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Combining micro and macro unemployment data

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  • Berg, Gerard J. van den

    (Vrije Universiteit Amsterdam, Faculteit der Economische Wetenschappen en Econometrie (Free University Amsterdam, Faculty of Economics Sciences, Business Administration and Economitrics)

  • Klaauw, Bas van der

Abstract

We combine micro and macro unemployment duration data to study the effects of the business cycle on the outflow from unemployment. We allow the cycle to affect individual exit probabilities of unemployed workers as well as the composition of the total inflow into unemployment. We estimate the model using (micro) survey data and (macro) administrative data from France. The distribution of the inflow composition is estimated along with the other parameters. The estimation method deals with differences between the micro and macro unemployment definitions. The results also show to what extent the unempl'oyment duration distributions corresponding to the two definitions can be described by the same model.

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Bibliographic Info

Paper provided by VU University Amsterdam, Faculty of Economics, Business Administration and Econometrics in its series Serie Research Memoranda with number 0041.

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Date of creation: 1998
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Handle: RePEc:dgr:vuarem:1998-41

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Web page: http://www.feweb.vu.nl

Related research

Keywords: unemployment composition; heterogeneity; duration dependence; business cycle; seasons; unemployment definition;

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References

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  1. Steven J. Davis & John C. Haltiwanger & Scott Schuh, 1998. "Job Creation and Destruction," MIT Press Books, The MIT Press, edition 1, volume 1, number 0262540932, December.
  2. Honore, Bo E, 1993. "Identification Results for Duration Models with Multiple Spells," Review of Economic Studies, Wiley Blackwell, vol. 60(1), pages 241-46, January.
  3. Imbens, Guido W & Lancaster, Tony, 1994. "Combining Micro and Macro Data in Microeconometric Models," Review of Economic Studies, Wiley Blackwell, vol. 61(4), pages 655-80, October.
  4. Michael R. Darby & John Haltiwanger & Mark Plant, 1984. "Unemployment-Rate Dynamics and Persistent Unemployment Under RAtional Expectations," UCLA Economics Working Papers 339, UCLA Department of Economics.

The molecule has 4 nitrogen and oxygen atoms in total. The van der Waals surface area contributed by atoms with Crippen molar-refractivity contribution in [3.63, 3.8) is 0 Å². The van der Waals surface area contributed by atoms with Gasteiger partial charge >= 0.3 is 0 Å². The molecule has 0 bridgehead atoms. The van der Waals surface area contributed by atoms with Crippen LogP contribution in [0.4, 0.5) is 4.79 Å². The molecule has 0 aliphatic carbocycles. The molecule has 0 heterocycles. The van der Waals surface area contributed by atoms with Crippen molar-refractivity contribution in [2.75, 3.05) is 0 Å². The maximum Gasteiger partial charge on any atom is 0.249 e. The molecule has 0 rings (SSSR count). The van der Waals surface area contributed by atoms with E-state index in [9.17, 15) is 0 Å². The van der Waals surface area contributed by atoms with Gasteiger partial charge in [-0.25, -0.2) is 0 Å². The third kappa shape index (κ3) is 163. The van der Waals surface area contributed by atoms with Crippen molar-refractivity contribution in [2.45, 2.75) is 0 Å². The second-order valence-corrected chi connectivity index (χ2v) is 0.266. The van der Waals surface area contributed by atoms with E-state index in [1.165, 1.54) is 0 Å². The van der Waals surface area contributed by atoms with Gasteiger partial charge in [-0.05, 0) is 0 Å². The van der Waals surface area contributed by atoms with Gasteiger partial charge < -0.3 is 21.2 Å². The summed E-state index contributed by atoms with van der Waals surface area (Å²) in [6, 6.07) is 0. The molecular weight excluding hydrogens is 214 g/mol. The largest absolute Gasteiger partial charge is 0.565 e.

5. Dynarski, Mark & Sheffrin, Steven M, 1990. "The Behavior of Unemployment Durations over the Cycle," The Review of Economics and Statistics, MIT Press, vol. 72(2), pages 350-56, May.
  6. Bean, Charles R, 1994. "European Unemployment: A Survey," Journal of Economic Literature, American Economic Association, vol. 32(2), pages 573-619, June.
  7. Laisney, François & Lechner, Michael, 1993. "Combining panel data and macro information: an application to the estimation of a participation model," ZEW Discussion Papers 93-23, ZEW - Zentrum für Europäische Wirtschaftsforschung / Center for European Economic Research.
  8. Baker, Michael, 1992. "Unemployment Duration: Compositional Effects and Cyclical Variability," American Economic Review, American Economic Association, vol. 82(1), pages 313-21, March.
  9. Gallant, A Ronald & Nychka, Douglas W, 1987. "Semi-nonparametric Maximum Likelihood Estimation," Econometrica, Econometric Society, vol. 55(2), pages 363-90, March.
  10. Ayong le Kama, A., 1995. "Evolution de l'emploi et du chomage en France, 1ere partie: etat des lieux," Papers 1995-05/e, Caisse des Depots et Consignations - Cahiers de recherche.
  11. Bonnal, Liliane & Fougere, Denis & Serandon, Anne, 1997. "Evaluating the Impact of French Employment Policies on Individual Labour Market Histories," Review of Economic Studies, Wiley Blackwell, vol. 64(4), pages 683-713, October.
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Cited by:
  1. Güell, Maia, 2002. "Fixed-Term Contracts and the Duration Distribution of Unemployment," CEPR Discussion Papers 3264, C.E.P.R. Discussion Papers.

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